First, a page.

[Rd] R 3.5.3 and 3.6.0 alpha Windows bug: UTF-8 characters in code are simplified to wrong ones
murdoch@dunc@n @end|ng |rom gm@||@com
Wed Apr 10 18:46:20 CEST 2019
On 10/04/2019 12:32 p.m., Jeroen Ooms wrote:
> On Wed, Apr 10, 2019 at 5:45 PM Duncan Murdoch <murdoch.duncan using gmail.com> wrote:
>> On 10/04/2019 10:29 a.m., Yihui Xie wrote:
>>> Since it is "technically easy" to disable the best fit conversion and
>>> the best fit is rarely good, how about providing an option for
>>> code/package authors to disable it? I'm asking because this is one of
>>> the most painful issues in packages that may need to source() code
>>> containing UTF-8 characters that are not representable in the Windows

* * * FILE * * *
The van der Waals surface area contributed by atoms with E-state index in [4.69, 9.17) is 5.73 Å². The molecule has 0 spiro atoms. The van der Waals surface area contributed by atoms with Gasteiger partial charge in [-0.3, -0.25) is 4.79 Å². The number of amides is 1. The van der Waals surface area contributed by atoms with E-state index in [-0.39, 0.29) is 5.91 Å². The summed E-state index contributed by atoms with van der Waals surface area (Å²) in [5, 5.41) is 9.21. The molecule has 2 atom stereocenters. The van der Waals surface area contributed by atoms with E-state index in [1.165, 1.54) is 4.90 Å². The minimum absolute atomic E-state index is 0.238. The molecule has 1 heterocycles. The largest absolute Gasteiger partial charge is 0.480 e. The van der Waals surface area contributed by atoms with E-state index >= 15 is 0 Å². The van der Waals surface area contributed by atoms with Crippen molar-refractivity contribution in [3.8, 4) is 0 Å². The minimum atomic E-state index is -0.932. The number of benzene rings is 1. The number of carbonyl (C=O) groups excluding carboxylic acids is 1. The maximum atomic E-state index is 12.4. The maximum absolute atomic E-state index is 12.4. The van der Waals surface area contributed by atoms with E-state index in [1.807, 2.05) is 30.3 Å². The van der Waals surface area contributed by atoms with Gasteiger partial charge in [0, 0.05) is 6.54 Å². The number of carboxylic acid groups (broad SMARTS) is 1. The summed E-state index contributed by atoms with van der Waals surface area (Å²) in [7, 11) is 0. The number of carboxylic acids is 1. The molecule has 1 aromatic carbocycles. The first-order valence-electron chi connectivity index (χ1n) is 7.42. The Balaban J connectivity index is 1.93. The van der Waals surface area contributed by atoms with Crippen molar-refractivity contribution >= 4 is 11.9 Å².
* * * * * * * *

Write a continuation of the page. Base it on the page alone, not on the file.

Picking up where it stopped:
>>> native encoding. Examples include knitr/rmarkdown and shiny. Basically
>>> users won't be able to knit documents or run Shiny apps correctly when
>>> the code contains characters that cannot be represented in the native
>> Wouldn't things be worse with it disabled than currently? I'd expect
>> the line containing the "ř" to end up as NA instead of converting to "r".
> I don't think it would be worse, because in this case R would not
> implicitly convert strings to (best fit) latin1 on Windows, but
> instead keep the (correct) string in its UTF-8 encoding. The NA only
> appears if the user explicitly forces a conversion to latin1, which is
> not the problem here I think.
> The original problem that I can reproduce in RGui is that if you enter
> "ř" in RGui, R opportunistically converts this to latin1, because it
> can. However if you enter text which can definitely not be represented
> in latin1, R encodes the string correctly in UTF-8 form.
I think the pathways for text in RGui and text being sourced are
different. I agree fixing RGui in that way would make sense, but Yihui
was talking about source().
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